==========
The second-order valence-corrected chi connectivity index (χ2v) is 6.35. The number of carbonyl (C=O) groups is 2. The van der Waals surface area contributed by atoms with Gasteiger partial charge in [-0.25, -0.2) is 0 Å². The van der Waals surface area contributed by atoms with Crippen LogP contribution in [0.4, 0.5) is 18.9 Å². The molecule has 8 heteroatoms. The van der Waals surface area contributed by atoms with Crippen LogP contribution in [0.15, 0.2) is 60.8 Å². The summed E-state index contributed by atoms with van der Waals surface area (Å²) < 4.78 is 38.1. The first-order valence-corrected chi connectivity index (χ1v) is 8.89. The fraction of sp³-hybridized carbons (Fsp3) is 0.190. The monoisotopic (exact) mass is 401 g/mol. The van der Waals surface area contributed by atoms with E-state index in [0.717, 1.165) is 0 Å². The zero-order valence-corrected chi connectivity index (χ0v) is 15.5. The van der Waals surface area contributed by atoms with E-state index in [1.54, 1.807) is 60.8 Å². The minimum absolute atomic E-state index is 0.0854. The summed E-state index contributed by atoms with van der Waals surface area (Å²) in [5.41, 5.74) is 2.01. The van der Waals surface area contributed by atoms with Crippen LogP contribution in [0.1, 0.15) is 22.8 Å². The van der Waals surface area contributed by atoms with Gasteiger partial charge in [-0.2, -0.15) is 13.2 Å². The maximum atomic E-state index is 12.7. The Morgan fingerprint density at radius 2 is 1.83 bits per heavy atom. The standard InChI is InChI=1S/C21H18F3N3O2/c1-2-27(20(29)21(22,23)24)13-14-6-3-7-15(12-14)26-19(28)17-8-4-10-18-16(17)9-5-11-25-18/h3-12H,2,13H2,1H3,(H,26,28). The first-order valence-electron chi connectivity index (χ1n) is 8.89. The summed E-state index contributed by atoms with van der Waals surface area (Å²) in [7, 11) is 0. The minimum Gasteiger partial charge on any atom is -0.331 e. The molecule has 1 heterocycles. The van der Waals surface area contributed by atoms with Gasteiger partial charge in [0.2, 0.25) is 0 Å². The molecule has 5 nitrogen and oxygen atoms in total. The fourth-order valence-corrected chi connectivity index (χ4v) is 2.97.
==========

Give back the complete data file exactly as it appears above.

The second-order valence-corrected chi connectivity index (χ2v) is 6.35. The number of carbonyl (C=O) groups is 2. The van der Waals surface area contributed by atoms with Gasteiger partial charge in [-0.25, -0.2) is 0 Å². The van der Waals surface area contributed by atoms with Crippen LogP contribution in [0.4, 0.5) is 18.9 Å². The molecule has 8 heteroatoms. The van der Waals surface area contributed by atoms with Crippen LogP contribution in [0.15, 0.2) is 60.8 Å². The summed E-state index contributed by atoms with van der Waals surface area (Å²) < 4.78 is 38.1. The first-order valence-corrected chi connectivity index (χ1v) is 8.89. The fraction of sp³-hybridized carbons (Fsp3) is 0.190. The monoisotopic (exact) mass is 401 g/mol. The van der Waals surface area contributed by atoms with E-state index in [0.717, 1.165) is 0 Å². The zero-order valence-corrected chi connectivity index (χ0v) is 15.5. The van der Waals surface area contributed by atoms with E-state index in [1.54, 1.807) is 60.8 Å². The minimum absolute atomic E-state index is 0.0854. The summed E-state index contributed by atoms with van der Waals surface area (Å²) in [5.41, 5.74) is 2.01. The van der Waals surface area contributed by atoms with Crippen LogP contribution in [0.1, 0.15) is 22.8 Å². The van der Waals surface area contributed by atoms with Gasteiger partial charge in [-0.2, -0.15) is 13.2 Å². The maximum atomic E-state index is 12.7. The Morgan fingerprint density at radius 2 is 1.83 bits per heavy atom. The standard InChI is InChI=1S/C21H18F3N3O2/c1-2-27(20(29)21(22,23)24)13-14-6-3-7-15(12-14)26-19(28)17-8-4-10-18-16(17)9-5-11-25-18/h3-12H,2,13H2,1H3,(H,26,28). The first-order valence-electron chi connectivity index (χ1n) is 8.89. The summed E-state index contributed by atoms with van der Waals surface area (Å²) in [7, 11) is 0. The minimum Gasteiger partial charge on any atom is -0.331 e. The molecule has 1 heterocycles. The van der Waals surface area contributed by atoms with Gasteiger partial charge in [0.2, 0.25) is 0 Å². The molecule has 5 nitrogen and oxygen atoms in total. The fourth-order valence-corrected chi connectivity index (χ4v) is 2.97.